By Chris Gandy
Another weekend and another chance encounter in the bush with my old friend Alf. Rain was forecast for the coming week and we were both trying to keep our other halves happy by stocking up on firewood.
Needing little excuse to stop working, Alf quickly stopped sawing and started to regale me with the latest news and gossip from around the community. He commenced by asking me whether I had heard the good news about Steve, a local farmer, who all in the space of a week was appointed to a paid Government Advisory Panel position, he got top price for the day with a pen of 20 beef cattle he sent to the regional sales and a racehorse he owns won a race in Sydney.
“You know I am really pleased for Steve” he said. “But what ticks me off is the number of people who just dismiss him as tinny“
Well he was off!
“I’ve been around for 78 years and believe me people aren’t tinny – what happens to them isn’t pure chance. They put themselves into positions where they open up the possibility for good fortune”
He then went on to tell me his take on so-called tinny or lucky people which I will attempt to summarise.
According to Alf, tinny people view the world in a particular way. They are:
- Open to opportunity.
- Not fixed on a specific goal
- Not controlling or narrowly focused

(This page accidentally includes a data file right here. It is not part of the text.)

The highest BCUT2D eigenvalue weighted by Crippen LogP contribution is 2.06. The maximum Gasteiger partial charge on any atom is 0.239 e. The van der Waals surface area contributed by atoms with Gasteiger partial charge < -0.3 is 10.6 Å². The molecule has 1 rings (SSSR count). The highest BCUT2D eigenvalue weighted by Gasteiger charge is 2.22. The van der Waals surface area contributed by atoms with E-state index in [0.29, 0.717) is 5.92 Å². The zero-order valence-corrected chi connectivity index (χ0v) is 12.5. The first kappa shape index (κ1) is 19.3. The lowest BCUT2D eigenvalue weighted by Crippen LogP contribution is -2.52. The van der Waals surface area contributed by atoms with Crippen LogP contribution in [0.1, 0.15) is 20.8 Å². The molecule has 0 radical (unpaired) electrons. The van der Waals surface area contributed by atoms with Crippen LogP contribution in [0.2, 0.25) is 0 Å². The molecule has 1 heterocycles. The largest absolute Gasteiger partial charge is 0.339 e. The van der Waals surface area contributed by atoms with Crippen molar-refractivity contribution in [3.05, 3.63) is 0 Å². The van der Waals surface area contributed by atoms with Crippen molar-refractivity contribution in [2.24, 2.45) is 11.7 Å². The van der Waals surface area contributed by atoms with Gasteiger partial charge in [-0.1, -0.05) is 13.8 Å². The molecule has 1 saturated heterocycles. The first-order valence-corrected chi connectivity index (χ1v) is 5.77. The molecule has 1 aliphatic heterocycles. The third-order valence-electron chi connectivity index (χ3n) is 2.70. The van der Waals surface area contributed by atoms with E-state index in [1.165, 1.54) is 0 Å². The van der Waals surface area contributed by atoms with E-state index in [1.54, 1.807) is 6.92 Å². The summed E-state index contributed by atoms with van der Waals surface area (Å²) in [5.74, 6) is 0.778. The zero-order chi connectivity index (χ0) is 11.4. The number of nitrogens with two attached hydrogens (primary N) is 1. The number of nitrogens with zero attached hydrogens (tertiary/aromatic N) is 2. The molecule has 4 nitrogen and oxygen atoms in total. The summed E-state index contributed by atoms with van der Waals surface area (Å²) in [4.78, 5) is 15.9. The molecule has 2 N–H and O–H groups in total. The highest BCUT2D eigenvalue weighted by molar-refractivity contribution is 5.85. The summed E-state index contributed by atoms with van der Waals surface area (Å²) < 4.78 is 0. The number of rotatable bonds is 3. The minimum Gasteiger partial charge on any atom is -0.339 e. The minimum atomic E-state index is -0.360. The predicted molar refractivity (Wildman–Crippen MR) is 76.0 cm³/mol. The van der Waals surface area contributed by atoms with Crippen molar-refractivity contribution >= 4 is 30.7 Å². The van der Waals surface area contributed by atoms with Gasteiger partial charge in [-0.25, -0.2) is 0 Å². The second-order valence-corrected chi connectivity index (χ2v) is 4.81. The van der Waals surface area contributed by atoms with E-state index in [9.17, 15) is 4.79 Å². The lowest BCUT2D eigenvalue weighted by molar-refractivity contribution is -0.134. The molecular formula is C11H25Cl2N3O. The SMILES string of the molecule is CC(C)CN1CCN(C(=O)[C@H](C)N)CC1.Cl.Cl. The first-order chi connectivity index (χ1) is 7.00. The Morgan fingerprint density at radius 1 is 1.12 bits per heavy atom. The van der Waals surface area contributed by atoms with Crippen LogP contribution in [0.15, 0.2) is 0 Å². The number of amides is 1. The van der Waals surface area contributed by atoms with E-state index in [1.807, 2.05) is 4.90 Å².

- Always on the look out for new experiences
- Accept failure as a possibility. And when it does occur , pick themselves up and try a different angle.
As usual Alf got me thinking about what he had to say and when I returned home I started searching for and found a book I have had on my bookshelf for several years – The Luck Factor: The Scientific Study of the Lucky Mind by Richard Wiseman.
Maybe Alf had read the book – he didn’t say. But his life experiences and observations are very consistent with Wiseman’s hypothesis and findings that we can make ourselves tinnier by changing our outlook on life.
More specifically, Wiseman argues that tinny people generate their own good fortune via four basic principles. They are adept at creating and seeing chance opportunities, make fruitful decisions by listening to their intuition, create self-fulfilling prophesies via positive expectations and adopt a resilient attitude.
If you are in a leadership role, the question to ask yourself is whether your view of the world is helping or hindering your organisation to be tinny?
About Chris: Chris Gandy is the founder and a director of Cause and Effective – a provider of contingent resourcing and leadership search services to cause-based organisations. He is a former not for profit CEO and current board member.